Direct divine activity is required to “open the womb,” whether a woman has had children before or not, whether she has even tried to become pregnant before or not. Every pregnancy, be it the first or the fifth, is ascribed to God’s power. Sarah, who bears Isaac at ninety years old, says “God has brought me laughter” (Gen 21:6). When Leah, still in her relative youth, bears Issachar, her fifth son, she credits God: “God has given me my reward” (Gen 30:18). For her sixth, Asher, she says “God has given me a choice gift” (Gen 30:20). In the ancient Israelite view, God is involved in every human conception.

When it is recognized that the default state of all women—at all times—is infertile, and that God needs to open the womb in order to allow conception to occur, the idea that infertility should be regularly understood as divine punishment can hardly be maintained. In fact, the explanation suggested by the Hebrew Bible seems to be rather more banal, if somewhat more theologically difficult for the modern reader: infertility is not the result of divine punishment, but of divine inattention.

The need to get God’s attention explains another element common to the stories of these women. When Rachel’s womb is finally opened, it says that “God remembered Rachel” (Gen 30:22). Hannah similarly prays that God will “remember me and not forget your maidservant” (1 Sam 1:11). With Sarah, a close synonym is used, paqad: “The Lord took note of Sarah” (Gen 21:1).

Infertility Is Not a Divine Decree

When all of the pieces are put together, it is clear that, from the perspective of these biblical authors, infertility is not a human shortcoming, but a divine one. The Hebrew Bible does present infertility as a religious phenomenon, to be sure. It is, however, not the religious phenomenon commonly assumed. With only the most uncommon exceptions, God does not decree infertility. Those who have never borne children, who have never been able to conceive, have not been punished for any mysterious sin. They have done nothing wrong. It is not their actions that are at the root of their infertility; it is God’s inaction.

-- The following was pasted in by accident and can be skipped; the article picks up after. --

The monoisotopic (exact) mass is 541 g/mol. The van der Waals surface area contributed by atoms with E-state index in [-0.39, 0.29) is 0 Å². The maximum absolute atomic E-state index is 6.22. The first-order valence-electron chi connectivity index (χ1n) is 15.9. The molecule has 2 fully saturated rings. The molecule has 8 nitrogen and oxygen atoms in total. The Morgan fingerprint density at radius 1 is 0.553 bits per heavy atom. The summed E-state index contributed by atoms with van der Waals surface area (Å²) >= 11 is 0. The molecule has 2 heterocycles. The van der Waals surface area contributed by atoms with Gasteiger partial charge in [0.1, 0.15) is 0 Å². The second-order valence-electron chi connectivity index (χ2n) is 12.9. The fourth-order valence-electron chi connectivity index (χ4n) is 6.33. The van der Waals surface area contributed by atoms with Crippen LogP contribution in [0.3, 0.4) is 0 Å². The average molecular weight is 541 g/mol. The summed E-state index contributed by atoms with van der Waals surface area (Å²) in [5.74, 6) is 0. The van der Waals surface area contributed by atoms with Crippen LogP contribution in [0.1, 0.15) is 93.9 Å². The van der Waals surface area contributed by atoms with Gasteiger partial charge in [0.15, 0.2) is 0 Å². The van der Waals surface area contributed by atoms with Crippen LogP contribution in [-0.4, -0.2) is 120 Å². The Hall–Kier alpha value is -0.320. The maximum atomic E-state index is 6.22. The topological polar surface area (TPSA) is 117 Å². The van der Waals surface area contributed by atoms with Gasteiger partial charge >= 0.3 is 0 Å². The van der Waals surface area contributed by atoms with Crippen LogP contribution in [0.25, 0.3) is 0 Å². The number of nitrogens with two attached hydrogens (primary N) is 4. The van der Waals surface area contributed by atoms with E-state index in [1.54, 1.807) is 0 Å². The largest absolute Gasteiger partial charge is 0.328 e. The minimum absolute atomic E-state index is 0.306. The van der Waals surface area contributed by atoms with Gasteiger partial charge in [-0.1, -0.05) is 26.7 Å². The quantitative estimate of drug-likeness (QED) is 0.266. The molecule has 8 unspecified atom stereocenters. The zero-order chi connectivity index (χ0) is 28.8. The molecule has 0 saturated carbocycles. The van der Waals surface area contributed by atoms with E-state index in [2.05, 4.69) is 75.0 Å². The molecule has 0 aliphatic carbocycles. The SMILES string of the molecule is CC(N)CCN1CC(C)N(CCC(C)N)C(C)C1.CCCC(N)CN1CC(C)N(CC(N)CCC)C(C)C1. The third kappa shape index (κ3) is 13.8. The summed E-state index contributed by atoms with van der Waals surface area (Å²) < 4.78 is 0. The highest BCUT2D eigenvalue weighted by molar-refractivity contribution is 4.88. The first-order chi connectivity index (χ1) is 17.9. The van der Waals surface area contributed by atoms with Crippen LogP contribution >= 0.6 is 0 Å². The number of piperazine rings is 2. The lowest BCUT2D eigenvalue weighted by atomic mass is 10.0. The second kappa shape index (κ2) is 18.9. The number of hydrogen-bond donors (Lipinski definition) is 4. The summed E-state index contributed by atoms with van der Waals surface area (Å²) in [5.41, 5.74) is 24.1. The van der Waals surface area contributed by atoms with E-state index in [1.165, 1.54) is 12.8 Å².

From the ancient past to our own present, the inability to conceive has always been a source of anguish and confusion, a fundamental question of “why me?” The conclusion most often reached is a particularly painful and harsh one. The easy association of infertility—as of any impairment—with divine displeasure is an ancient one, and its biblical roots can hardly be denied. But it is only an interpretation, one among many, and it is not necessarily the strongest.

Published

November 28, 2017

|

Last Updated

October 11, 2019

Footnotes

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Professor Joel Baden is Professor of Hebrew Bible at Yale University. He holds a Ph.D. from Harvard and an M.A. from the University of Chicago. Among his many books are, The Composition of the Pentateuch: Renewing the Documentary Hypothesis, The Promise to the Patriarchs, and Reconceiving Infertility: Biblical Perspectives on Procreation and Childlessness.